Wall Street Journal
Why did Standard & Poor’s drop its « negative » long-term outlook bomb on America’s AAA credit rating yesterday? S&P revealed no numbers not previously known to a « shocked » stock market, which dropped 140 points. So what’s new?
Chief White House economist Austan Goolsbee declared that S&P had made a « political judgment, » and we’d have to agree, though probably not for the same reasons. The bulk of S&P’s analysis is taken up with repeatedly citing what it sees as next-to-no chance that Washington will do anything significant on deficit reduction this year or next. « The outlook reflects our view of the increased risk that the political negotiations over when and how to address both the medium- and long-term challenges will persist until at least after the national elections in 2012, » said the credit rating outfit. S&P’s announcement is almost wholly a political analysis of the budget outlook. There is only one reason the rating agency could suddenly have turned this dark on politics in Washington: President Obama’s speech at George Washington University last Wednesday. Mr. Obama’s « fiscal policy » speech may have sent progressive pundits cart-wheeling, but its political effect was to poison the prospect for budget negotiations.
The harshness of Mr. Obama’s anti-Republican rhetoric and the universal conclusion that this was a Presidential campaign speech make it very difficult for GOP Congressional leaders to believe they can enter into a budget negotiation in which the White House will deal in good faith. The hyper-politicized Obama White House calculated that the release of a GOP proposal by House Budget Chairman Paul Ryan was the moment to unveil its re-election counter-attack. This week Mr. Obama is taking that speech on what looks like the campaign trail, first at a Virginia community college and then in front of the millionaires and billionaires at Facebook’s headquarters in Silicon Valley. S&P, as did many others, said it saw the Obama and Ryan budget proposals « as the starting point of a process, » but « That said, we see the path to agreement as challenging because the gap between the parties remains wide. » And: « We believe there is a significant risk that Congressional negotiations could result in no agreement. » And this stalemate will continue « over the next two years. »
S&P is simply connecting the political dots after last week’s un-Presidential tirade against the GOP.
S&P’s analysis also discussed fiscal conditions, most notably the scale of the deficit problem before and after 2008: « [I]n 2003-2008, the U.S.’s general (total) government deficit fluctuated between 2% and 5% of GDP. Already larger than that of most ‘AAA’ rated sovereigns, it ballooned to more than 11% in 2009 and has yet to recover. » This surely is one Bush comparison that the Obama team wishes to bury. The S&P outlook also says its baseline scenario for the U.S. economy is « near 3% annual real growth. » But « near » 3% growth will not revive tax revenue enough to shrink the growing U.S. debt burden, which is heading toward 80% of GDP.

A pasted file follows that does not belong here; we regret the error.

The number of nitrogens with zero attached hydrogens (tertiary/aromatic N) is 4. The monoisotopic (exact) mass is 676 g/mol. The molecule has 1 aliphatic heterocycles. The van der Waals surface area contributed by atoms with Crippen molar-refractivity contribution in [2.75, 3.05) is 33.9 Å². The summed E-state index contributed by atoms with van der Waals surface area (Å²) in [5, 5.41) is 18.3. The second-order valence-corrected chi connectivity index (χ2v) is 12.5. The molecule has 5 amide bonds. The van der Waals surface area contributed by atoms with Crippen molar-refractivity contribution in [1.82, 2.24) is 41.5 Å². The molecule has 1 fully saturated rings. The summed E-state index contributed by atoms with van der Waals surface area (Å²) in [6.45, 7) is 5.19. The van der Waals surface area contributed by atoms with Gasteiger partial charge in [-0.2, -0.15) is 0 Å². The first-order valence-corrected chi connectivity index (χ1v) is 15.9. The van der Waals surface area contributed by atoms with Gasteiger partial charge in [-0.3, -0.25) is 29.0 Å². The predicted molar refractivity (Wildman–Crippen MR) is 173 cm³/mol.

Notably, there was no call in the S&P note for closing the deficit with tax increases, a staple of ratings-agency fiscal fixes. We hope this neutrality reflects some recognition of the way countries like Greece, pressed to cut spending while raising taxes, descend into an endless downward growth spiral. That’s how a nation’s outlook becomes truly « negative. » The Obama fiscal policy since 2009 has been to explode the U.S. balance sheet with ever-greater spending financed by monetary reflation—which the President in his speech euphemized as « emergency steps. » The result after more than two years is what scares S&P and more than a few Americans: a historically subpar recovery, unprecedented deficits, persistently high unemployment, commodity inflation and now growing anxiety over U.S. creditworthiness.
The Ryan budget has been criticized as heartless and cruel. But its purpose is to address the rising U.S. debt problem without tanking the U.S. economy, and to do so before a truly heartless and cruel credit downgrade of the sort S&P gave Japan in January. Mr. Obama’s response was simply to mock the GOP proposal. The ratings agencies are hardly the last word on U.S. economic health. But the S&P outlook is a warning to the White House that financial markets have noticed that this President seems to have decided that his path to re-election lies in demonizing his opponents rather than seeing to the nation’s fiscal well-being.